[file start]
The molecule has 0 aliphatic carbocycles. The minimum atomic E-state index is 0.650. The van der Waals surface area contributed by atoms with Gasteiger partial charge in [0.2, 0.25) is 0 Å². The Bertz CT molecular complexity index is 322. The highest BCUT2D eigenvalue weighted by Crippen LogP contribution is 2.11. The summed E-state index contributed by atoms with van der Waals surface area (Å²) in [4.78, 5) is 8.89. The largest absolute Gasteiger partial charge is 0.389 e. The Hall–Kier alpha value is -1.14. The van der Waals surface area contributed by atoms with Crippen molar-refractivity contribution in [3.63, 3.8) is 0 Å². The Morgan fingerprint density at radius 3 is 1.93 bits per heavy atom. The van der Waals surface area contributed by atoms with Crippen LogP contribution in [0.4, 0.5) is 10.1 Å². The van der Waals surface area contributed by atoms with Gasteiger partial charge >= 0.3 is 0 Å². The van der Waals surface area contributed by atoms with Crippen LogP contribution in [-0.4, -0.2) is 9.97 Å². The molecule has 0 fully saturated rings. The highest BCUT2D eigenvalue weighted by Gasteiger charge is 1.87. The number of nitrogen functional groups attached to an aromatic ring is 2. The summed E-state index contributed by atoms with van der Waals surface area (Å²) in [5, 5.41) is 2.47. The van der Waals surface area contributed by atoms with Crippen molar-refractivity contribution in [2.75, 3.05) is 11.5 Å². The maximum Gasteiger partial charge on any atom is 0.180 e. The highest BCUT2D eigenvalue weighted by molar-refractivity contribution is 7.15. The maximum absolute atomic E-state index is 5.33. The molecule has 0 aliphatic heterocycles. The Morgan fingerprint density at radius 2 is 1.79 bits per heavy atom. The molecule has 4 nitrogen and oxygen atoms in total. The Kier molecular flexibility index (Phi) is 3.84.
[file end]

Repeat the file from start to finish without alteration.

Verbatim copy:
The molecule has 0 aliphatic carbocycles. The minimum atomic E-state index is 0.650. The van der Waals surface area contributed by atoms with Gasteiger partial charge in [0.2, 0.25) is 0 Å². The Bertz CT molecular complexity index is 322. The highest BCUT2D eigenvalue weighted by Crippen LogP contribution is 2.11. The summed E-state index contributed by atoms with van der Waals surface area (Å²) in [4.78, 5) is 8.89. The largest absolute Gasteiger partial charge is 0.389 e. The Hall–Kier alpha value is -1.14. The van der Waals surface area contributed by atoms with Crippen molar-refractivity contribution in [3.63, 3.8) is 0 Å². The Morgan fingerprint density at radius 3 is 1.93 bits per heavy atom. The van der Waals surface area contributed by atoms with Crippen LogP contribution in [0.4, 0.5) is 10.1 Å². The van der Waals surface area contributed by atoms with Gasteiger partial charge >= 0.3 is 0 Å². The van der Waals surface area contributed by atoms with Crippen LogP contribution in [-0.4, -0.2) is 9.97 Å². The molecule has 0 fully saturated rings. The highest BCUT2D eigenvalue weighted by Gasteiger charge is 1.87. The number of nitrogen functional groups attached to an aromatic ring is 2. The summed E-state index contributed by atoms with van der Waals surface area (Å²) in [5, 5.41) is 2.47. The van der Waals surface area contributed by atoms with Crippen molar-refractivity contribution in [2.75, 3.05) is 11.5 Å². The maximum Gasteiger partial charge on any atom is 0.180 e. The highest BCUT2D eigenvalue weighted by molar-refractivity contribution is 7.15. The maximum absolute atomic E-state index is 5.33. The molecule has 0 aliphatic heterocycles. The Morgan fingerprint density at radius 2 is 1.79 bits per heavy atom. The molecule has 4 nitrogen and oxygen atoms in total. The Kier molecular flexibility index (Phi) is 3.84.